Sometimes, MATLAB seems to be slow and inefficient. MATLAB is great for prototyping and interactive analysis, but sometimes execution speed is crucial. The MathWorks proposes to vectorized your code. Recently, I found that this is not always the best solution for higher speed. A better solution comes from the sparsely documented JIT Compiler which was already introduced in 2002.

## Turning JIT on / off

Actually, there is no need to turn on or off JIT except for benchmarking. It is always turned on if it can handle the code. This is usually the case if your code uses

- mainly scalar operations,
- no function calls,
- preallocation of arrays,
- 1d or 2d arrays and
- data of type double or char.

The JIT compiler is under development and theses restrictions might not hold for all MATLAB versions. A description for MATLAB 6.5 JIT is here.

You can manually turn off JIT and on again:

feature accel on feature accel off

## Simple Example of MATLAB JIT compiler

Now, we want to see JIT in action. Look at the following example where we subtract the mean of a vector from a vector:

### Vectorized code

x = rand(100,1); tic; y = x-mean(x); toc

Running this code for the first time results on my machine in* “Elapsed time is 0.116763 seconds.”*. The second time results in *“Elapsed time is 0.000076 seconds.”*. Now, we try the usually recommended bsxfun() and see what happens:

### bsxfun()

x = rand(100,1); tic; y = bsxfun(@minus,x,mean(x)); toc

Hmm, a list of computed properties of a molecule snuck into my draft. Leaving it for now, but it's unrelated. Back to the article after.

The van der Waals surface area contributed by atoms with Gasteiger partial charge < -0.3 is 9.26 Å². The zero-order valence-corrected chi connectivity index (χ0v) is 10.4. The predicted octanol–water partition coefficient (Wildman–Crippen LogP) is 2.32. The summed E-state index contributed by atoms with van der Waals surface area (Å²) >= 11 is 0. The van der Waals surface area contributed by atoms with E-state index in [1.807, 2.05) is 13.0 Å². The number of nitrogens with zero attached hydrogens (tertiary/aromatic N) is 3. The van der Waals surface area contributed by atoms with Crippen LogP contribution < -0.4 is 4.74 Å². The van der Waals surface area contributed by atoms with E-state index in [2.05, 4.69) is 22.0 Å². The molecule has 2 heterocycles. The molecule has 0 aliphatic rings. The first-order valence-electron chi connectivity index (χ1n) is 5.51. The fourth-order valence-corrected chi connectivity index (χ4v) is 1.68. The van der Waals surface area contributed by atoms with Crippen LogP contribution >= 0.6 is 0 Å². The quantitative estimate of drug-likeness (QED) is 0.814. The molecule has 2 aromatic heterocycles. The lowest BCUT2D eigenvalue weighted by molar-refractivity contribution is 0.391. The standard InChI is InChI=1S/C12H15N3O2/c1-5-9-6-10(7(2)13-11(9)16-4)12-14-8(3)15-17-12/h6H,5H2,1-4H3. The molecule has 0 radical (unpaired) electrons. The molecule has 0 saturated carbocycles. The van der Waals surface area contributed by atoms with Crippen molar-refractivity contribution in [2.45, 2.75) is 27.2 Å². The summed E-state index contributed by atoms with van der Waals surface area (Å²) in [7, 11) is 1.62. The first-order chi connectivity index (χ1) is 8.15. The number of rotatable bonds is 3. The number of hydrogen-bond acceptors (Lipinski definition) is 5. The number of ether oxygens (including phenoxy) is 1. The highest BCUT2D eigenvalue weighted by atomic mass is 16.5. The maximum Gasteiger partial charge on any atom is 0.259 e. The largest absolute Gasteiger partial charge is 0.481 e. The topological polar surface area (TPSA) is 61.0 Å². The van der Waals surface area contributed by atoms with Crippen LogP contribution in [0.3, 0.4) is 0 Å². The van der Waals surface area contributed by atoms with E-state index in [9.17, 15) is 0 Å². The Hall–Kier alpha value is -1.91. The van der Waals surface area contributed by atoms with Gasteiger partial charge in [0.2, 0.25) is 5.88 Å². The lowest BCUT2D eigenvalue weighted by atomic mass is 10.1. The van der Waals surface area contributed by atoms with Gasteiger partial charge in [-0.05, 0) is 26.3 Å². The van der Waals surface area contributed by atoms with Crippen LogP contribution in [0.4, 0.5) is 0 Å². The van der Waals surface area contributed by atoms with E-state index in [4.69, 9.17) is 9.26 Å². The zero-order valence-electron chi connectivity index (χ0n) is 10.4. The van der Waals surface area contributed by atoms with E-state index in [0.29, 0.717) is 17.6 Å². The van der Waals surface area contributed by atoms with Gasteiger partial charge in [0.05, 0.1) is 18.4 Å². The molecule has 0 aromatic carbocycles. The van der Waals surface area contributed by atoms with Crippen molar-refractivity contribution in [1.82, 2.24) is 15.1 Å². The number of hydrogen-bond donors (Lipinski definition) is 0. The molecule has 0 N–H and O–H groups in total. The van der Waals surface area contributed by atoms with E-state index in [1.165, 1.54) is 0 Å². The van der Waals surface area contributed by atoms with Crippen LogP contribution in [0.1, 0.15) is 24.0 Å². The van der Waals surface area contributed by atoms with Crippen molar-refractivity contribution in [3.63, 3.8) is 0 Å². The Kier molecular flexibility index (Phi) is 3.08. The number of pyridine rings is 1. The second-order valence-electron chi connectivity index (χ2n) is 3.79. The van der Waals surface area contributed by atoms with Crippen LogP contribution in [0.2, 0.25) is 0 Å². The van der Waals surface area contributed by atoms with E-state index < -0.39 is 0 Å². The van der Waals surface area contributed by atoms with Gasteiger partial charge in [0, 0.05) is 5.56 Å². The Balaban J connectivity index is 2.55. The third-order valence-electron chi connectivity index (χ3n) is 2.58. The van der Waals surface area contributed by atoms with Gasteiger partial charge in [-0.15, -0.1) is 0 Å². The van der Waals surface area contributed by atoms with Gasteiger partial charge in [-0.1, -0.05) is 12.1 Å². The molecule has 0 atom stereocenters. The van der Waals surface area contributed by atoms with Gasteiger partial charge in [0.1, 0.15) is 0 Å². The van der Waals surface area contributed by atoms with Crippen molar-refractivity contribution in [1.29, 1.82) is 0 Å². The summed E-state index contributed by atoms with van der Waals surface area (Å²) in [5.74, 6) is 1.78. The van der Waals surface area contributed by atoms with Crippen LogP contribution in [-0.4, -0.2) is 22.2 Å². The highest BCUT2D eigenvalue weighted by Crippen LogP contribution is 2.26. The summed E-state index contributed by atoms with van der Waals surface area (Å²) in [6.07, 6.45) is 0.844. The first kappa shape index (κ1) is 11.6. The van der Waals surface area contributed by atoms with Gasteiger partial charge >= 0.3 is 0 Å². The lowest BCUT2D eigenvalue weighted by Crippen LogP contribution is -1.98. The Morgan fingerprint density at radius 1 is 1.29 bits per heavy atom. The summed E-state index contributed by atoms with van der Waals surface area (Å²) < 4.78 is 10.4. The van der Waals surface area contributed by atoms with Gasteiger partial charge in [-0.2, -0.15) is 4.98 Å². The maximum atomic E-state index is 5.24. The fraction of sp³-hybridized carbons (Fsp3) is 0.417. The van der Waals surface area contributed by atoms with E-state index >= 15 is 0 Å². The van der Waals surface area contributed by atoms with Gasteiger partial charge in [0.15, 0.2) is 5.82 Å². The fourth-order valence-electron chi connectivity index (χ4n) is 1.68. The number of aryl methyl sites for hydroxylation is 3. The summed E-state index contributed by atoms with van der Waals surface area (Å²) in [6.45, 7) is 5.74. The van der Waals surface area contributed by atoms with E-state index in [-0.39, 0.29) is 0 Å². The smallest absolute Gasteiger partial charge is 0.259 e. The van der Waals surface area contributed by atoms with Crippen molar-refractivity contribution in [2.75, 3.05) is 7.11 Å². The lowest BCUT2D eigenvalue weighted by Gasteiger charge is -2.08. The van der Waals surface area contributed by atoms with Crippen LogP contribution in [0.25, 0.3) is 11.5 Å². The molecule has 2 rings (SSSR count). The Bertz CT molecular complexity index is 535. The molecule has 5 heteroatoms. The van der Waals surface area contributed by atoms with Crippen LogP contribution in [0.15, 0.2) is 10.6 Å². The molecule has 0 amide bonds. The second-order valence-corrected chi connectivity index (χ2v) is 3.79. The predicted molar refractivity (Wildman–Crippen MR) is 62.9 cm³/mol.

For the first run I get *“Elapsed time is 0.000352 seconds.”* And for the second run I get *“Elapsed time is 0.000231 seconds.”*. Since we do not want to compare start-up times, we will compare the second runs, only. For the second run, the implementation with bsxfun() requires about 3x the time of the vectorized version. What about JIT? For JIT, we have to un-vectorized our code and introduce loops again and **put the code into an m-file**:

### JIT

n=100; x = rand(n,1); tic; m = 0; for i=1:n m = m + x(i); end m = m/n; y = zeros(n,1); for i=1:n y(i) = x(i)-m; end toc;

Running this code leads to *“Elapsed time is 0.000015 seconds.”* for the first run and to *“Elapsed time is 0.000013 seconds.”* for the second run. That means Jit is about 6x faster than the vectorized version. Now, we want to find out, when this speed-up occurs.

# Benchmarking Just-in-time compiler vs. bsxfun vs. vectorization

We create a function such that we can easily create multiple runs.

function [t_vec, t_bsx, t_jit] = Jit_test(n) % Test function for benchmarking x = rand(n,1); % vectorized form tic; y = x-mean(x); t_vec = toc; % using bsxfun tic; y = bsxfun(@minus,x,mean(x)); t_bsx = toc; % JIT form tic; m = 0; for i=1:n m = m + x(i); end m = m/n; y = zeros(n,1); for i=1:n y(i) = x(i)-m; end t_jit = toc;

And we create a script for calling Jit_test():

for n=floor(10.^[0:0.5:6]); [t_vec t_bsx t_jit] = Jit_test(n); res = [res;t_vec t_bsx t_jit]; end; plot(res)

Now, we have the following result plot:

In this plot we can see that for small problem sizes (n<100), JIT (red) is about 10x faster than the other code variants. For large problem sizes (n>10.000), the vectorized version (blue) is about 10x faster than JIT. That means the speed-up is highly dependent on your specific problem. In my experience, JIT is great for small loops which are called often.

## JIT can bring you significant speed-ups

Usage of the Just-in-time compiler (JIT) of MATLAB is easy. Just forget about the vectorization. The speed-ups can be significant. In a real-life implementation, I saw a speed-up of over 600x. It is worth trying if speed is key for you. Otherwise, you might want to stay with a readable vectorized code.

## Christoph

Very nice article. I can confirm the numbers with problem size n=100, though my machine is a bit slower than yours and takes longer to execute in all cases. So vectorizing code pays out only when the problem size is sufficiently large. I’ve determined the break even to be on my system n=9000 (JIT vs. bsxfun). That’s much more than I thought. Thanks a great new insight!